New Comedy Theater Opens with Social Satire
Uzeyir Hajibeyov's Masterpiece
by Abulfazi Bahadori
Costume and Set Design by Ismayil Mammad
In December 1998, the
long-awaited opening of Baku's new Musical Comedy Theater finally
took place. An earlier theater of the same name was built on
the same site by the esteemed Oil Baron-turned-philanthropist
Haji Zeynal-abdin Taghiyev more than a century ago. The new theater's
operatic season opened with the recasting of one of Azerbaijan's
most famous comedies, Uzeyir Hajibeyov's (pronounced oo-ZEH-yir
hah-jee-BEH-yov) "O Olmasin, Bu Olsun" (If Not That
One, Then This One) or familiarly known by the name of its protagonist,
Azerbaijan International's Azeri Editor Abulfazl Bahadori analyzes
why this satirical comedy so popular in the early part of the
century is so relevant today as once again, Azerbaijan attempts
to integrate into a capitalist society, this time from a socialist
system, rather than a feudalist system which was the case at
the turn of the last century.
Uzeyir Hajibeyov (1885-1948) was a multi-talented genius
who excelled in depicting the social issues that concerned society
the most, not only in his musical compositions but also in his
writings and plays. The operatic comedy, "O
Olmasin, Bu Olsun" (If Not That One, Then This One) is his finest work
in this respect. It was written in 1910 and first staged in 1911.
Since then, it has been translated into various languages and
even staged outside of Azerbaijan or what was once the Soviet
In 1956, the play was adapted for screen by Azerbaijani film
producer Husein Sayidzade. It turned out to be the most successful
Azerbaijani comedy ever produced on screen-a distinction it holds
to this day. The filmmakers even succeeded in getting the film
distributed outside of the Soviet Union. For example, in Tabriz,
my hometown, there was a small, old movie theater (Cinema Iran)
which once devoted the entire month of Ramadan to "Mashadi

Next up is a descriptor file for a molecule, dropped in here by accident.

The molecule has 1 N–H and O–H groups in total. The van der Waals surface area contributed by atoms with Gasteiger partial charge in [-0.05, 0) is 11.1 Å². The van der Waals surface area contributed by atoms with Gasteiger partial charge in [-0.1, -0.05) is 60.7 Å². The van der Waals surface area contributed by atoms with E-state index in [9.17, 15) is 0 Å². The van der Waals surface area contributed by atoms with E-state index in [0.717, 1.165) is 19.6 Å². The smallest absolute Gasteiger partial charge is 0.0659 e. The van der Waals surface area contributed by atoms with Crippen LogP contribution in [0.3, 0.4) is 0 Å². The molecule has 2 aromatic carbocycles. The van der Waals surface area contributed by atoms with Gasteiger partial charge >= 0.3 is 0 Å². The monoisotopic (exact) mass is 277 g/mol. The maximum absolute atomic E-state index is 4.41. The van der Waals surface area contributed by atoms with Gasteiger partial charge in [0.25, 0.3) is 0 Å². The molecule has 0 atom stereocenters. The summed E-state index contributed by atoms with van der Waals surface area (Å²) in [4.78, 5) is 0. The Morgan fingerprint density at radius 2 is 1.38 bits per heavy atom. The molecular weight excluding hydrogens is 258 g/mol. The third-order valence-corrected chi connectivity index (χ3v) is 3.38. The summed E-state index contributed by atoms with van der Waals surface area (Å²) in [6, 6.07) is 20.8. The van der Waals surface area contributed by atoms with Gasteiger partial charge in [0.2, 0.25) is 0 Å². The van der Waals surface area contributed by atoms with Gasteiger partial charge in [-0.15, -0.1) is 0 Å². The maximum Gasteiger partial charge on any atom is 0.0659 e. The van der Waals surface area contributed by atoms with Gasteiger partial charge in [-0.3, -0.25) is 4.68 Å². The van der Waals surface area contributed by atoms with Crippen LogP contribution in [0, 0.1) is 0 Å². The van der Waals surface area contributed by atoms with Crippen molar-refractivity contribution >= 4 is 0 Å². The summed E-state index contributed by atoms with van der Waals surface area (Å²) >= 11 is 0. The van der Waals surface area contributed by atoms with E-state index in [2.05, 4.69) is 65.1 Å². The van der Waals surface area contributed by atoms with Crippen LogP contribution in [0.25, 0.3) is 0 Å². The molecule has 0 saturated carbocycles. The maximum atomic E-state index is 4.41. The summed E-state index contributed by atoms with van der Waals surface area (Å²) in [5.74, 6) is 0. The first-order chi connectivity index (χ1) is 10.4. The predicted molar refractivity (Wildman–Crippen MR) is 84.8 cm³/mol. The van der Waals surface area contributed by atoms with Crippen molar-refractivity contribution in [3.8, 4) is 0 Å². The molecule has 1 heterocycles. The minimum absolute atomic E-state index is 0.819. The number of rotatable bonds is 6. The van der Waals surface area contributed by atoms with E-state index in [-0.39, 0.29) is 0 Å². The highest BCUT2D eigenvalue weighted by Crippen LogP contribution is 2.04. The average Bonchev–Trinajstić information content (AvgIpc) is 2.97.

Ibad." I remember my parents taking me there, and the theater
being absolutely packed.
Consider the historical and geographical context of the play.
The first two decades of the 20th century in the region were
very uncertain and turbulent. Baku, with its enormous resources
of oil, became one of the most vibrant cities of the Russian
empire. Then, as now, the city was full of contradictions. Both
capitalist and working class elements lived side by side causing
irreconcilable differences. At the turn of the century, capitalism
was undermining the traditional feudal wealth and social status
of land owners in the Russian Empire.
Hajibeyov's play opens with Rustam Bey, an aristocratic landowner
who has become bankrupt. Strapped for cash, he feels he has no
choice but to do the unthinkable: marry off his only beloved
daughter, Gulnaz, to a local merchant. Enter Mashadi Ibad, an
uneducated merchant who has recently acquired considerable wealth,
but who just happens to be quite old-fashioned and at least 30
years older than the beautiful Gulnaz.
always a stalwart supporter of women's rights. At the age of
four, he is said to have complained bitterly to his mother about
the veil she was required to wear whenever she went out into
the traditional Muslim society. He felt it covered her pretty
face and he didn't want to accompany her. As years passed, his
sensitivity to the plight of women only intensified. Hajibeyov
must be hailed as one of the most progressive writers of Azerbaijan,
given that he wrote many of his works when women in many Western
countries didn't even have the right to vote.
Of course, Gulnaz
refuses to marry Mashadi. The first time he comes to visit her
family bearing gifts, we see the rich merchant mulling over the
contradictions of his life compared to hers. Though he has more
cash than the girl's father does, he is not of the same class.
He does not live in a mansion, nor is he acquainted with a luxurious
in another room, he wonders how a girl brought up in such style
could ever be confined to his dark home and limited social life.